Serving Sara (2002)

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Released 13-Aug-2003

Cover Art

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Details At A Glance

General Extras
Category Comedy Main Menu Audio & Animation
Dolby Digital Trailer-Train
Scene Selection Anim & Audio
Deleted Scenes-2
Theatrical Trailer-1:38
Audio Commentary-Reginald Hudlin (Director)
Additional Footage-Extended Alternate Scenes - 3
Featurette-Making Of-A Look Inside The Process
Rating Rated PG
Year Of Production 2002
Running Time 95:30
RSDL / Flipper RSDL (67:26) Cast & Crew
Start Up Menu
Region Coding 4 Directed By Reginald Hudlin

Roadshow Home Entertainment
Starring Matthew Perry
Elizabeth Hurley
Bruce Cambell
Amy Adams
Vincent Pastore
Cedric The Entertainer
Case Amaray-Transparent-Secure Clip
RPI $39.95 Music Marcus Miller

Video Audio
Pan & Scan/Full Frame None English Dolby Digital 5.1 (448Kb/s)
English Audio Commentary Dolby Digital 2.0 (224Kb/s)
Widescreen Aspect Ratio 1.85:1
16x9 Enhancement
16x9 Enhanced
Video Format 576i (PAL)
Original Aspect Ratio 1.85:1 Miscellaneous
Jacket Pictures No
Subtitles English for the Hearing Impaired Smoking Yes
Annoying Product Placement Yes
Action In or After Credits No

NOTE: The Profanity Filter is ON. Turn it off here.

Plot Synopsis

Matthew Perry has done the best of the Friends cast at getting decent movies. I rather liked The Whole Nine Yards and Three to Tango, and I even enjoyed Fools Rush In (there's a reference to Salma Hayek in this film, possibly because she was his co-star in Fools Rush In). When I saw his name on this film, I had high hopes.

Elizabeth Hurley, on the other hand, has mostly gotten roles that play on her obvious good looks. She is one of the few women ever upstaged by a dress, and possibly the only woman who was wearing the dress at the time (I think you remember the dress I mean). When I saw her name on the film, my high hopes dropped. But I'm an optimist maybe he could help her succeed?

They have included a couple of moments that make use of Ms Hurley's more obvious assets, specifically so those scenes can appear in the trailer. We have the moment when she loses her trousers, revealing a tasteful pair of lacy white knickers, and the moment that she lifts her T-shirt (away from camera), flashing her chest at a hotel clerk. Don't get your hopes up these are the only two moments in the film that come close to revealing her charms. I wonder if someone in wardrobe was feeling a bit malicious? the T-shirt she wears for a good part of the movie reads "Trailer Trash".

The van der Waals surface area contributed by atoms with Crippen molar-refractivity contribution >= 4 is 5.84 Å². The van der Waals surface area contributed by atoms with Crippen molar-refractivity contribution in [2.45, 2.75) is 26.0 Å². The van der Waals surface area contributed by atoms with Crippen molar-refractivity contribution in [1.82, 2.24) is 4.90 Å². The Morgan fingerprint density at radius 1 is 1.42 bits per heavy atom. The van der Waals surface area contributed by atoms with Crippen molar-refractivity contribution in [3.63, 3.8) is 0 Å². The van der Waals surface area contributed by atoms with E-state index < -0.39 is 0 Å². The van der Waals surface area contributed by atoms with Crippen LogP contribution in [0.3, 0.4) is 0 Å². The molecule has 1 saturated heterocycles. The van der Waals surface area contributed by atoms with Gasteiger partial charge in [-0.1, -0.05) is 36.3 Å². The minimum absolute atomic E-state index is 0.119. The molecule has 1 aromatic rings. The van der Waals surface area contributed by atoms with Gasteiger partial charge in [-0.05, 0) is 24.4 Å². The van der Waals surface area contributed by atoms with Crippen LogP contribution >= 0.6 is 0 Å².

The storyline had some promise. Joe Tyler (Matthew Perry) is a process server. Process serving is a strange job: hand-delivering legal papers (such as subpoenas) and getting proof of the delivery, including the time of delivery. Joe works for Ray Harris (Cedric the Entertainer), as does Tony (Vincent Pastore). Joe hasn't been doing too well at his job lately, and he grabs eagerly at the chance to serve divorce papers on Sara Moore (Elizabeth Hurley) for a big 5 grand. She, being English, doesn't understand the implications of the serving process (neither did I!) apparently it gives the person who starts the proceedings the opportunity to choose the jurisdiction. Sara's husband, Gordon (Bruce Campbell) has chosen Texas, because it gives him the best chance of depriving her of any divorce settlement. Had she served him first, she could have chosen New York, pretty much guaranteeing a 50% divorce settlement, and 50% of 20 million dollars is a lot more than zero. She offers him a million dollars to switch sides. He takes it. And the race is on... Can Joe and Sara serve Gordon before Tony can serve Sara?